Why focus on small businesses owners with disabilities?


The Rehabilitation Services Administration recently reported that that 20-30% of people with disabilities served by state vocational rehabilitation agencies would choose self-employment over wage employment if given the option.  Unfortunately, national statistics also indicate that less than 3% of state vocational rehabilitation case closures were successful small businesses.  Obviously, there is a demand for self-employment that is not currently being realized.  Venture Mentors was formed to help meet this demand in the marketplace. 


Is small business ownership really a viable option for people with disabilities?


Absolutely!  In fact, for some people, a small business may be the only solution that really makes sense.  In many cases, a small business can accommodate a person’s disability more readily than wage employment.  Self-employment can offer flexibility, independence, and freedom from common disability barriers.  In addition, a well run small business can provide a much greater return than wage employment while also creating equity for the owner.  Contrary to what you may have heard, a well planned and executed small business can be profitable within the first months of operation.


Doesn’t it cost too much to start a business?


The typical micro-enterprise requires an average of less than $5,000 to fund the start-up.   The amount will depend on the type and complexity of the business.  This is comparable to the cost of a supported wage placement.


Why is Venture Mentors necessary?  Can’t I get the services I need from governmental sources?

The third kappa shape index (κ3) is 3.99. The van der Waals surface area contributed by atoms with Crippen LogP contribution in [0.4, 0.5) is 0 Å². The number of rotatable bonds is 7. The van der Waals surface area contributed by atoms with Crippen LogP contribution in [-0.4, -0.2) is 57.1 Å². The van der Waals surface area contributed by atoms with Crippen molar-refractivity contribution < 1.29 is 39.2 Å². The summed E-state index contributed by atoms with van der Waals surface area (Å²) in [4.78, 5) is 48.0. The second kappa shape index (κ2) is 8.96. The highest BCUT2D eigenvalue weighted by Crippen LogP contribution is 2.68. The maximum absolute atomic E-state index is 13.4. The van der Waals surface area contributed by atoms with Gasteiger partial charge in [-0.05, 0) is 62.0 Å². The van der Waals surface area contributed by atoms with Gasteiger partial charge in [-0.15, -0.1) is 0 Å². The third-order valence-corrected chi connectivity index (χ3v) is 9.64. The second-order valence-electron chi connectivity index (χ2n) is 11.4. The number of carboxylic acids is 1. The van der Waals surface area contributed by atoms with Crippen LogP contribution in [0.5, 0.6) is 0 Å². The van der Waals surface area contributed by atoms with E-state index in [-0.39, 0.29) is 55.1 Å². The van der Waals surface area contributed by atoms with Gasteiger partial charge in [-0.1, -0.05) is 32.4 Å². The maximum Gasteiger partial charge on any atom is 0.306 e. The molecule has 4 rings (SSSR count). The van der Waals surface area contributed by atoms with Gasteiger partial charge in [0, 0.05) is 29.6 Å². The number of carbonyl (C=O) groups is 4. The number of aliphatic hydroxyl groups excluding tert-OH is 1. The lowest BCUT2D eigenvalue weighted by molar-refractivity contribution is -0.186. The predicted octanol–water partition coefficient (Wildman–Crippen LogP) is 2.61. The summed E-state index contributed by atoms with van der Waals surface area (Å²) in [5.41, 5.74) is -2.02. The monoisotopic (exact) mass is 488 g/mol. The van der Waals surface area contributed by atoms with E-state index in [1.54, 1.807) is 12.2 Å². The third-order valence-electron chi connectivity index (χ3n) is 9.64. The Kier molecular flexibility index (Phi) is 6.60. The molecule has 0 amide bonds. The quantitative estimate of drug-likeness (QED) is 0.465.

While supported employment techniques have proved to highly be successful in helping individuals with disabilities maintain wage employment, a completely different set of skills is needed to support profitable small business start-up and operations.  Venture Mentors provides the critical business supports and training to business owners with disabilities, much like job coaches would do in a supported employment program. 


Governmental programs such as Small Business Development Centers (SBDC) and the Senior Corps of Retired Executives (SCORE) do provide valuable assistance to small business owners.  However, these programs often have little expertise in disability issues.  A recent University of Montana Rural Institute national survey indicated that 70% of SBDC personnel reported they had never worked with someone with disabilities.  An additional 52% reported they did not know what the State VR agency did. 


Venture Mentors does not replace the services provided by State VR agencies, other community rehabilitation programs, disability services programs or benefits counseling programs.  We work collaboratively with both the disability services community and the business community to maximize the benefits of self-employment for our customers.   


Business consulting sounds expensive.  How much do services cost?


Venture Mentors distinguishes itself in the marketplace by providing high quality services at affordable prices.  Our fee structures are set well below private sector market rates to accommodate our customers with disabilities.  In addition, our fees are generally paid by “third party” entities such as the state VR agency, Medicaid, or with grant funds provided through State development disability agencies, state mental health/mental retardation agencies or other governmental sources.  Our staff will work with you to plan the most affordable package of services and to identify payment options.  For more information go to Rates and Fees.


Where do I start?


If you are interested in self-employment or have been thinking about starting a business venture, the first step is a brief conversation with us about your business concept. This “proof of concept” consultation is free and helps us figure out which consulting services are necessary to achieve your goals.  Call or write today for more information.